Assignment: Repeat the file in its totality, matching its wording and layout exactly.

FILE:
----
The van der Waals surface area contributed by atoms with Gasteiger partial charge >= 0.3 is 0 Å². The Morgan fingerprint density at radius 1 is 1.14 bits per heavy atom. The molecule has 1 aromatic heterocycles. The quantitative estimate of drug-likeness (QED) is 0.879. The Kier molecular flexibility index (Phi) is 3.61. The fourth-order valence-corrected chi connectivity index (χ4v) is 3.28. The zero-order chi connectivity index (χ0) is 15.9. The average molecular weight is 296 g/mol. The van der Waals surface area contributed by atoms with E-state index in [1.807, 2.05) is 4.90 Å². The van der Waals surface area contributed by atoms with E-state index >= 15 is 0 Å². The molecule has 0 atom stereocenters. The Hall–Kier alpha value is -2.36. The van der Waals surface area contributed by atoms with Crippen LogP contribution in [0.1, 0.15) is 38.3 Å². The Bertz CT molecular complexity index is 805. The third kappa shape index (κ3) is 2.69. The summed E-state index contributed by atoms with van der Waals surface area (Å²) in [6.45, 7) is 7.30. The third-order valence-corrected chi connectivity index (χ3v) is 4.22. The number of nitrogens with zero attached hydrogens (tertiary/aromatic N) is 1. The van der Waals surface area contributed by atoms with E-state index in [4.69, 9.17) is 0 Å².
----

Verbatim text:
The van der Waals surface area contributed by atoms with Gasteiger partial charge >= 0.3 is 0 Å². The Morgan fingerprint density at radius 1 is 1.14 bits per heavy atom. The molecule has 1 aromatic heterocycles. The quantitative estimate of drug-likeness (QED) is 0.879. The Kier molecular flexibility index (Phi) is 3.61. The fourth-order valence-corrected chi connectivity index (χ4v) is 3.28. The zero-order chi connectivity index (χ0) is 15.9. The average molecular weight is 296 g/mol. The van der Waals surface area contributed by atoms with E-state index in [1.807, 2.05) is 4.90 Å². The van der Waals surface area contributed by atoms with E-state index >= 15 is 0 Å². The molecule has 0 atom stereocenters. The Hall–Kier alpha value is -2.36. The van der Waals surface area contributed by atoms with Crippen LogP contribution in [0.1, 0.15) is 38.3 Å². The Bertz CT molecular complexity index is 805. The third kappa shape index (κ3) is 2.69. The summed E-state index contributed by atoms with van der Waals surface area (Å²) in [6.45, 7) is 7.30. The third-order valence-corrected chi connectivity index (χ3v) is 4.22. The number of nitrogens with zero attached hydrogens (tertiary/aromatic N) is 1. The van der Waals surface area contributed by atoms with E-state index in [4.69, 9.17) is 0 Å².